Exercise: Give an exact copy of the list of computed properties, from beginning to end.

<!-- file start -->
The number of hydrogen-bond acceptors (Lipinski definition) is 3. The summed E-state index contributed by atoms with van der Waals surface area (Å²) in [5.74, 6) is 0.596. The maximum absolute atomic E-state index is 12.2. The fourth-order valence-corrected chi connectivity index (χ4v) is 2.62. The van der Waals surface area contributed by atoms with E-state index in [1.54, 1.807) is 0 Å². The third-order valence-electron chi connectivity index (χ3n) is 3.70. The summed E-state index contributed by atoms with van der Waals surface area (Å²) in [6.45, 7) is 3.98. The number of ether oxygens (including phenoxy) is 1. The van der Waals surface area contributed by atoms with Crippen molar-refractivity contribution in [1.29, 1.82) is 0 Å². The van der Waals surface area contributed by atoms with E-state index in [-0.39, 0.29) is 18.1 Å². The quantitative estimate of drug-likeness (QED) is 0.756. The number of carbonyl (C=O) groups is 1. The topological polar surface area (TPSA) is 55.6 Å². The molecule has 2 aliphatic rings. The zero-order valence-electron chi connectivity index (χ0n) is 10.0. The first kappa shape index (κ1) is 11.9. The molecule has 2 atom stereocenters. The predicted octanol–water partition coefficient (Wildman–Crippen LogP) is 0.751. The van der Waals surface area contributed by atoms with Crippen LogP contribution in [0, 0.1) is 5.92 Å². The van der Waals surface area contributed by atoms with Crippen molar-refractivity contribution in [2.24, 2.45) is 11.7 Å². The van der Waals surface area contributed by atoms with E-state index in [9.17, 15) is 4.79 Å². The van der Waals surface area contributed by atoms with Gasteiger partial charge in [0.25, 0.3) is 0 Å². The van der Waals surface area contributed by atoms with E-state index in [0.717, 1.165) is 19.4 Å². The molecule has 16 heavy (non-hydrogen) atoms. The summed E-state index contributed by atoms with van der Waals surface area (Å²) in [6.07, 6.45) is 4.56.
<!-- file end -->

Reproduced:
The number of hydrogen-bond acceptors (Lipinski definition) is 3. The summed E-state index contributed by atoms with van der Waals surface area (Å²) in [5.74, 6) is 0.596. The maximum absolute atomic E-state index is 12.2. The fourth-order valence-corrected chi connectivity index (χ4v) is 2.62. The van der Waals surface area contributed by atoms with E-state index in [1.54, 1.807) is 0 Å². The third-order valence-electron chi connectivity index (χ3n) is 3.70. The summed E-state index contributed by atoms with van der Waals surface area (Å²) in [6.45, 7) is 3.98. The number of ether oxygens (including phenoxy) is 1. The van der Waals surface area contributed by atoms with Crippen molar-refractivity contribution in [1.29, 1.82) is 0 Å². The van der Waals surface area contributed by atoms with E-state index in [-0.39, 0.29) is 18.1 Å². The quantitative estimate of drug-likeness (QED) is 0.756. The number of carbonyl (C=O) groups is 1. The topological polar surface area (TPSA) is 55.6 Å². The molecule has 2 aliphatic rings. The zero-order valence-electron chi connectivity index (χ0n) is 10.0. The first kappa shape index (κ1) is 11.9. The molecule has 2 atom stereocenters. The predicted octanol–water partition coefficient (Wildman–Crippen LogP) is 0.751. The van der Waals surface area contributed by atoms with Crippen LogP contribution in [0, 0.1) is 5.92 Å². The van der Waals surface area contributed by atoms with Crippen molar-refractivity contribution in [2.24, 2.45) is 11.7 Å². The van der Waals surface area contributed by atoms with E-state index in [9.17, 15) is 4.79 Å². The van der Waals surface area contributed by atoms with Gasteiger partial charge in [0.25, 0.3) is 0 Å². The van der Waals surface area contributed by atoms with E-state index in [0.717, 1.165) is 19.4 Å². The molecule has 16 heavy (non-hydrogen) atoms. The summed E-state index contributed by atoms with van der Waals surface area (Å²) in [6.07, 6.45) is 4.56.